Speak Up™ materials are intended for the public and have been put into a simplified (i.e., easy-to-read) format to reach a wider audience. They are not meant to be comprehensive statements of standards interpretation or other accreditation requirements, nor are they intended to represent evidence-based clinical practices or clinical practice guidelines. Thus, care should be exercised in using the content of Speak Up™ materials. Speak Up™ materials are available to all health care organizations; their use does not indicate that an organization is accredited by The Joint Commission.
SpeakUp™ Speak Up™ About Your Care
©2018 The Joint Commission | May be copied and distributed | Department of Corporate Communications
I am pleased to announce that MBD Consulting, LLC has a new partnership with MSL Healthcare Partners. MSL Healthcare Partners will be partnering with MBD Consulting to provide Life Safety and Environment of Care expertise to our already highly experienced group. Our Principal, Maureen D’Agostino said, “their website states a clear vision that fits well with MBD Consulting. One belief, one philosophy”
From their web site, At MSL Healthcare Partners, we have an obsession with safety. We will never conceal, compromise or apologize for our dedication to making the healthcare environment safer, with an ultimate goal of completely eliminating preventable errors. Yes, we’re saying it, and we’ll say it again: We believe that all members of the healthcare community can work together to one day eliminate preventable errors in our healthcare environments. To achieve such a goal, the status quo will not suffice. The lowest common denominator, the bare minimum, the excuses, the don’t-raise-your-head-up philosophy will never do.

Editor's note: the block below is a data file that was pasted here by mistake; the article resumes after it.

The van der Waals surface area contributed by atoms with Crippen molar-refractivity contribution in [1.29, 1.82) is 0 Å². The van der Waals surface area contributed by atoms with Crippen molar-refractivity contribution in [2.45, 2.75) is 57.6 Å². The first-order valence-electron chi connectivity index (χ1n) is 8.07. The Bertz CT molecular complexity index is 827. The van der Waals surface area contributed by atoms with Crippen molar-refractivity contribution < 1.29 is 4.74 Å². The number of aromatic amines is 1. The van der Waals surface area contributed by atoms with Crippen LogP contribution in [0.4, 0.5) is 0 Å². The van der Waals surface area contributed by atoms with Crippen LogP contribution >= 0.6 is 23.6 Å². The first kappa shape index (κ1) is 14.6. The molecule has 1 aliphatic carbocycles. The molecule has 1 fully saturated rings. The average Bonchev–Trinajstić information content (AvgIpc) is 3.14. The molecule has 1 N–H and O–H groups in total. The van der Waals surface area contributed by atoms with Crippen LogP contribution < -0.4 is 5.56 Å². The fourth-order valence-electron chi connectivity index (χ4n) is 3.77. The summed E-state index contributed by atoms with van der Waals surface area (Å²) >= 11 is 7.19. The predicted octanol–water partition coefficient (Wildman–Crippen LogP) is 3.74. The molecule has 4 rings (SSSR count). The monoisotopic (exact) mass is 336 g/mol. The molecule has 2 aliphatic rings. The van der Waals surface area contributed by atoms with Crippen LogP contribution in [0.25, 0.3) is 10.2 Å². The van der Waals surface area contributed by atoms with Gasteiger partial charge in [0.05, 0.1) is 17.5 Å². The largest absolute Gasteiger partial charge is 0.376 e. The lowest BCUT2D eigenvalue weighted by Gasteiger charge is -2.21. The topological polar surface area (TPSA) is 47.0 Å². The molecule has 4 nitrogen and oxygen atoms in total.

Welcome to the MBD Consulting family.
By Maria Castellucci Modern Healthcare | January 31, 2018
The Joint Commission issued an advisory report this week urging its accredited healthcare organizations to provide support services to staff after traumatic patient events.
Healthcare providers can experience psychological trauma when their patients experience adverse health events like an unexpected death or medical error. The emotional toll such events can have on providers has been coined “second victims” and although healthcare organizations have begun to address the issue, programs and tools haven’t been widely adopted, according to the Joint Commission.